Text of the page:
65-year-old Rushdie, whose 633-page memoir titled Joseph Anton hit the stands on Tuesday, narrates his life in hiding for over nine years after the controversial book resulted in an Iranian 'fatwa' and world-wide protests against him. He also writes feelingly about his engagement with India.
In the book written in the third-person, Mr Rushdie recalls that Salman Haider, a family friend and the then Deputy High Commissioner of India in London, had called him to formally inform him that The Satanic Verses had been banned in India.
Mr Rushdie writes that the ban pained him, more so after his previous book, Midnight's Children, had been "so enthusiastically received" in India, which was "a source of great pride."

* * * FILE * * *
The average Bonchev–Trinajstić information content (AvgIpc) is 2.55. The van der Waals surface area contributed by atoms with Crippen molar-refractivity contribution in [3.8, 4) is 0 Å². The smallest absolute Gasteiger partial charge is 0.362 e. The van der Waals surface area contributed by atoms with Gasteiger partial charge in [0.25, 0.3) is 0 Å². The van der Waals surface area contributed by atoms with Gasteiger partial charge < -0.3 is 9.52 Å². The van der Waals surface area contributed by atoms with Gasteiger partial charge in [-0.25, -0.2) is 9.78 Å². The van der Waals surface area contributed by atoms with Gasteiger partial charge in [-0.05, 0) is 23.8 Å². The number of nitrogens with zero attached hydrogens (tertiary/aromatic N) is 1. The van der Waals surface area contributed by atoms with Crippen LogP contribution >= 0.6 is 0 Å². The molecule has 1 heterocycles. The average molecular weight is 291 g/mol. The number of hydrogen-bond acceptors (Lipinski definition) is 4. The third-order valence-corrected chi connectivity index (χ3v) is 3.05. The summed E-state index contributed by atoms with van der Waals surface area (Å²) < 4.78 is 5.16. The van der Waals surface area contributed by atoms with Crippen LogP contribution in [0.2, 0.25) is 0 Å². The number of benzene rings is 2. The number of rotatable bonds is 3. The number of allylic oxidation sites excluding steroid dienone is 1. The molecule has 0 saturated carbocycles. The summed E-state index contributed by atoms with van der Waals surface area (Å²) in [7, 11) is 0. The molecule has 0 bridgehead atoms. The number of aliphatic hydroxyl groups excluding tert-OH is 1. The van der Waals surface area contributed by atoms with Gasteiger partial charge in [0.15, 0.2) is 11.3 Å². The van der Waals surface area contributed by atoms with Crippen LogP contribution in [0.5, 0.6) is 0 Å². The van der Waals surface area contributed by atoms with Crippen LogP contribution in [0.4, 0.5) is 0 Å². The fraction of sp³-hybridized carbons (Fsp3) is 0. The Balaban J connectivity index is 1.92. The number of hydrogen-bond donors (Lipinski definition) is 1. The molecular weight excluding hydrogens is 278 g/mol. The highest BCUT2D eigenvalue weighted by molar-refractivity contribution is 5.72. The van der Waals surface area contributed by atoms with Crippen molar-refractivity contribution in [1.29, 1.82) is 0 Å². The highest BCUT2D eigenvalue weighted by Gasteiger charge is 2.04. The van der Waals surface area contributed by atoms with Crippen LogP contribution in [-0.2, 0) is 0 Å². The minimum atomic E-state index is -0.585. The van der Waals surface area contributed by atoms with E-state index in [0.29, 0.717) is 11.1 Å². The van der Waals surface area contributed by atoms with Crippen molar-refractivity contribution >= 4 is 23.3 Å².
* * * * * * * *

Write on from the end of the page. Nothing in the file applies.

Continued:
It made the ban on importing 'The Satanic Verses' in the country "a painful blow."
On his widely-published open letter to Rajiv Gandhi at the time, Mr Rushdie admits that it was arrogant: "This was...not how novelists were supposed to behave: scolding a Prime Minister. This was...arrogant. This was cheek."
The author goes on: "Well, OK, that was arrogant. Angry and injured also, but the arrogance was undeniably there. Very well. So it was.
"He was defending a thing he revered above most things, the art of literature, against a piece of blatant political opportunism. Maybe a little intellectual arrogance was called for."